the wintry weather’s impact on the region’s schools is well documented with pupils and staff tentatively returning to the classroom after an enforced week off.
And another unlikely casualty of the elements is the retiral of one the Borders’ most illustrious and dedicated educationalists.
Charlie Robertson, who celebrated his 60th birthday last month, was due to stand down after 11 years as rector of 680-pupil Kelso High School at the end of term on December 21.
But interviews for his successor have had to be postponed until the new year because of the heavy snow and Charlie has agreed to stay on until February when his replacement will take over.
“It’s actually no great hardship because my affection for this place goes far beyond the professional,” he told us this week.
Born in Luss on Loch Lomondside and educated there and at Keil School in Dumbarton, Charlie took the high road to Dundee University, graduating in history and political science, before gaining his teaching qualification in the same city.
The farmer’s son returned to the west coast to teach history at Oban High in 1974 before being appointed principal teacher of history at Kelso five years later.
There he stayed until 1988 when he became assistant head teacher at Berwickshire High School in Duns and deputy head at Earlston High from 1996 to 1999 before succeeding Alistair Johnston as rector at Kelso.
“That was when I landed my dream job at Kelso, where I had been a teacher for 14 very happy years,” recalled Charlie this week.
During that first stint he had met and married primary school teacher Christine. The couple, who stay in Eckford, have two children: Alistair, 25, who is studying for a PhD at Bristol, and Kirsten, 22, who graduated last year from Stirling University and is now enjoying a gap year.
Charlie’s affinity for the Borders was forged on the rugby field. He played tight-head prop for Keil, his university and Oban Lorne RFC on various sporting sorties to the region.
“By the time I got to Kelso I was perhaps past my best, although I did get the odd game for the seconds at Poynder Park,” explained Charlie, who is is still actively involved in youth rugby coaching.
He was also attracted by the rurality of the Borders.
He told us: “I grew up in the country and did not really take to the city. There is a great sense of family and community here.
“We hear a lot today about pupils behaving badly, but I can honestly say the youngsters we have at Kelso today are not different in terms of behaviour, than when I first came here.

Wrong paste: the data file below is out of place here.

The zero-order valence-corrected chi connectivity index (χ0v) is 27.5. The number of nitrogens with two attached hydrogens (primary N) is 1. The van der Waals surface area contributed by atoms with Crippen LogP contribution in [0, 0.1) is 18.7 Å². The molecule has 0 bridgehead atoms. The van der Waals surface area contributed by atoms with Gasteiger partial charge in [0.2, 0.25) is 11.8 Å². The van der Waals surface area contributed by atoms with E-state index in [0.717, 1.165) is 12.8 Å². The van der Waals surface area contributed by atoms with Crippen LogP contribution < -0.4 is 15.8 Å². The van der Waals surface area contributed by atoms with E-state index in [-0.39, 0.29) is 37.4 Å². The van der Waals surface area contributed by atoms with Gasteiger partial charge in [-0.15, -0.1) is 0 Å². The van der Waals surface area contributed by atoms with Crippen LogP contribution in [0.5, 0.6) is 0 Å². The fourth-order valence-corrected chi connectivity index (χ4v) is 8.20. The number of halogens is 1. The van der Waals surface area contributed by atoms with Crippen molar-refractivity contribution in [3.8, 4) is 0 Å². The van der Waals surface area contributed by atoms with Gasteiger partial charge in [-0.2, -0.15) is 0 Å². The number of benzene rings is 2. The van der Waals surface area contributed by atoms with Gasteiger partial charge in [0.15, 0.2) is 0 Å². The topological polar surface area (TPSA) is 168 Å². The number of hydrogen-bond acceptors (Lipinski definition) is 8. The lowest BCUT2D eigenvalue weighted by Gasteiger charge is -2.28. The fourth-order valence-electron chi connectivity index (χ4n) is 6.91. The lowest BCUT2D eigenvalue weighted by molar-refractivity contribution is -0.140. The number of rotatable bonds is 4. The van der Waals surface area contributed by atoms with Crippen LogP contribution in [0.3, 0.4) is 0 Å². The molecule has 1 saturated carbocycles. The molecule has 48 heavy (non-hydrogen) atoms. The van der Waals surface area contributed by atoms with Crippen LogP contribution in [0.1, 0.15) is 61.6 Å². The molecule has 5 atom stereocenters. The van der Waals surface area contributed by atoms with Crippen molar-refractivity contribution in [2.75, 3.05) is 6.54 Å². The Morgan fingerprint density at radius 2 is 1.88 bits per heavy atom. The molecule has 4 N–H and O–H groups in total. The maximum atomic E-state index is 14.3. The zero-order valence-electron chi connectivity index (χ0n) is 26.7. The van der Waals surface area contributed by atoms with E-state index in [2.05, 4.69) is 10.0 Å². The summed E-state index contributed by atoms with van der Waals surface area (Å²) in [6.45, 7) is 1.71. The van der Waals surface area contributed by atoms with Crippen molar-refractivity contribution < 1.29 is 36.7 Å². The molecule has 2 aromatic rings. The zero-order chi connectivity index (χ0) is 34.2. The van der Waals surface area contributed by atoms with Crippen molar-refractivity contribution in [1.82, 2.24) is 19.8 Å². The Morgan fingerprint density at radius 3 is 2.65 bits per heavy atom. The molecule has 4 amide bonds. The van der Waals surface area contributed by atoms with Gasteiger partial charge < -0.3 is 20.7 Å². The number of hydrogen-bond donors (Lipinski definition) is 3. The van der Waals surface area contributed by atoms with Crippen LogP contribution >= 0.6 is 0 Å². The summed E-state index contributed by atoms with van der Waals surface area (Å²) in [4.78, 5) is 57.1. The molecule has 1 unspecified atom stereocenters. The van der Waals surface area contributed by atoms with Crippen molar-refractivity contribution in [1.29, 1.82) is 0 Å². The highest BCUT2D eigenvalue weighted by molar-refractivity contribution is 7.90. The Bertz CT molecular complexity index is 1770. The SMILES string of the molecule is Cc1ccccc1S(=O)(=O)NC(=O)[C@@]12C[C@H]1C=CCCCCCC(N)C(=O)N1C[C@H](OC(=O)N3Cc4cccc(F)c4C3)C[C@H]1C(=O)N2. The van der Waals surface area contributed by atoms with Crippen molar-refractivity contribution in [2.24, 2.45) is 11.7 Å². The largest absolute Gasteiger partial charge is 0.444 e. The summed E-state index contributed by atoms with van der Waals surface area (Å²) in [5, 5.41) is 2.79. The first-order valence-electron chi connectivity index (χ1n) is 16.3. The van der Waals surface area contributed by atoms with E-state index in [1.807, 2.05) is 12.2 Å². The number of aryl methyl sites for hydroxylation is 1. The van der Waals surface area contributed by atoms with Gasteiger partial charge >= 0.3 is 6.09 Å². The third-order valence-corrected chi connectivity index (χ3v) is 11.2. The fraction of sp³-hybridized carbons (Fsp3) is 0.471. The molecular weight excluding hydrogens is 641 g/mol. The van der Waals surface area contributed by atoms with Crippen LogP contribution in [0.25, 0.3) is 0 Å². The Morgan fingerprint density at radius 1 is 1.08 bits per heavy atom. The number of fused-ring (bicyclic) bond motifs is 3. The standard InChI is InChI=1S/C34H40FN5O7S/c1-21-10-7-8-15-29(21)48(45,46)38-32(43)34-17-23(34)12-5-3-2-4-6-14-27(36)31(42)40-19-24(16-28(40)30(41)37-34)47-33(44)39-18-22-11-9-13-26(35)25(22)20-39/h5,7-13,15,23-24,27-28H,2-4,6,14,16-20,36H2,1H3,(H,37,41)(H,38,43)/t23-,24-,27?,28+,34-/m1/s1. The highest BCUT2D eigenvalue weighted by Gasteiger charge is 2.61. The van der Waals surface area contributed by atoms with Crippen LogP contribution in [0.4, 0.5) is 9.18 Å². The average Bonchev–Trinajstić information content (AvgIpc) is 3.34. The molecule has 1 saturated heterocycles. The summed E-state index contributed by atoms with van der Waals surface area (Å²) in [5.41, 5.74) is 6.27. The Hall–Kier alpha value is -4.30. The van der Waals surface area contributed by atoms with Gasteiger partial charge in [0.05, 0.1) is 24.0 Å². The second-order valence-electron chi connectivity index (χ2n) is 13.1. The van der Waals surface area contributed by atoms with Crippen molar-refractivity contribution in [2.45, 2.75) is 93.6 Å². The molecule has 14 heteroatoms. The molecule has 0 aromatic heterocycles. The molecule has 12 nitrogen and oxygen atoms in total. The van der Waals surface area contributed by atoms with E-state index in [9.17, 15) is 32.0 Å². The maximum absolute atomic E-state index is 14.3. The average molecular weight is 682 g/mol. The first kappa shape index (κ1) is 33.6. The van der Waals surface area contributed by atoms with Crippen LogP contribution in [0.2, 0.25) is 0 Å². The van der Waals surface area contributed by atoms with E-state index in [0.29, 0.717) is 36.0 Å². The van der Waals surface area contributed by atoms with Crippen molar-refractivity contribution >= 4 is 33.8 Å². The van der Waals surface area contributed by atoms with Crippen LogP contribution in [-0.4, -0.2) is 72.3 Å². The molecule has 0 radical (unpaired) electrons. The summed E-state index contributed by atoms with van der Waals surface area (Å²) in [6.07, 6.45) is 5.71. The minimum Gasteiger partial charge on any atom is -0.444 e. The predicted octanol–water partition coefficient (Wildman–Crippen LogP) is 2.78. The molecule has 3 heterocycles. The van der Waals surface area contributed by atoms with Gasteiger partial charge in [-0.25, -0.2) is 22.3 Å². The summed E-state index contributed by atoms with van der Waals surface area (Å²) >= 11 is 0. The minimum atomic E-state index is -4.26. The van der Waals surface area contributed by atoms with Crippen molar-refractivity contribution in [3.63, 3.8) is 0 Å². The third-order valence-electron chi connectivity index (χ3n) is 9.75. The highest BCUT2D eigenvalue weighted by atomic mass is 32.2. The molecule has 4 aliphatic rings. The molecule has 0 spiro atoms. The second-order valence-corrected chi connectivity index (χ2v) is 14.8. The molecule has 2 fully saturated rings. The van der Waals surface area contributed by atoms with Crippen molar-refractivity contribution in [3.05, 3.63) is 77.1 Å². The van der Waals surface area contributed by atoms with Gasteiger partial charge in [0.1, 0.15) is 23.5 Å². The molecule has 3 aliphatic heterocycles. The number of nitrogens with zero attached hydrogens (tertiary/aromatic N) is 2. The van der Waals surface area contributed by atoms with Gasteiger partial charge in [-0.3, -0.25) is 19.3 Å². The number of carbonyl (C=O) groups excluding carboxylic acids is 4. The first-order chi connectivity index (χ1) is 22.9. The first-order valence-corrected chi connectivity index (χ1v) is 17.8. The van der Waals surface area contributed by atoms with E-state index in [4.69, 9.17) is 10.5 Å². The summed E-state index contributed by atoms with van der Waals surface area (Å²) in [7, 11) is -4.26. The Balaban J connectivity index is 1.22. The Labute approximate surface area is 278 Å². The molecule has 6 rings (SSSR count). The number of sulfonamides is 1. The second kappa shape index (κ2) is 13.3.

“I taught many of the mums and dads of the current crop of pupils who, like their parents, share a very positive ethos towards learning and mutual respect. I modestly consider that instilling that ethos is one of my greatest achievements.
“The pupils themselves care passionately about the school and I was proud when they lobbied Scottish Borders Council for improvements to the buildings here.
“We are all hopeful the leakier parts of the building will be addressed in capital spending programmes in the near future.
“It is a difficult time for education as public spending cuts bite, but I believe Kelso is well placed to maintain standards and morale among staff and pupils. The school may be old, but it is very central to the town, unlike some secondaries, and this is another plus.
“We are a key part of the vibrant Kelso community and long may that be the case.”
Charlie recalls being “particularly chuffed” when, four years ago, Kelso was chosen by the BBC to be its Soundtown, with the broadcaster sharing its resources and expertise with students and vice versa.
“The school declared independence from the rest of the UK for a month and we had our own currency – Kelso Bawbees – a black and white flag, a national anthem, passports and Kelsae dialect.”
Charlie is also proud of the alumni who have been awarded the Freedom of Kelso High. That roll of honour includes artist Anne King, author and broacaster Alistair Moffat, financier Sir William Purves and that doyenne of community life Margaret Riddell.
Sporting achievement has also been recognised and the most recent recipient is Scottish international rugby hooker Ross Ford.
“The honour reflects the length and breadth of interests in the school, including all sports, not just rugby,” said Charlie. “We also have a drama group and a tremendous music department.”
A past president of Kelso Burns Club well known for his stirring Immortal Memories, Charlie is secretary of SportKelso, the umbrella group lobbying for better facilities for all sports in the town, and is also chairman of the steering group overseeing the introduction of a temporary one-way traffic system.
“My school and community roles have been so interlinked for so long, that I expect retirement will be something of an anti-climax,” he told us.
“I’ll still be involved in rugby coaching and have a bit more time for hillwalking and preparing my Burns talks if still in demand.”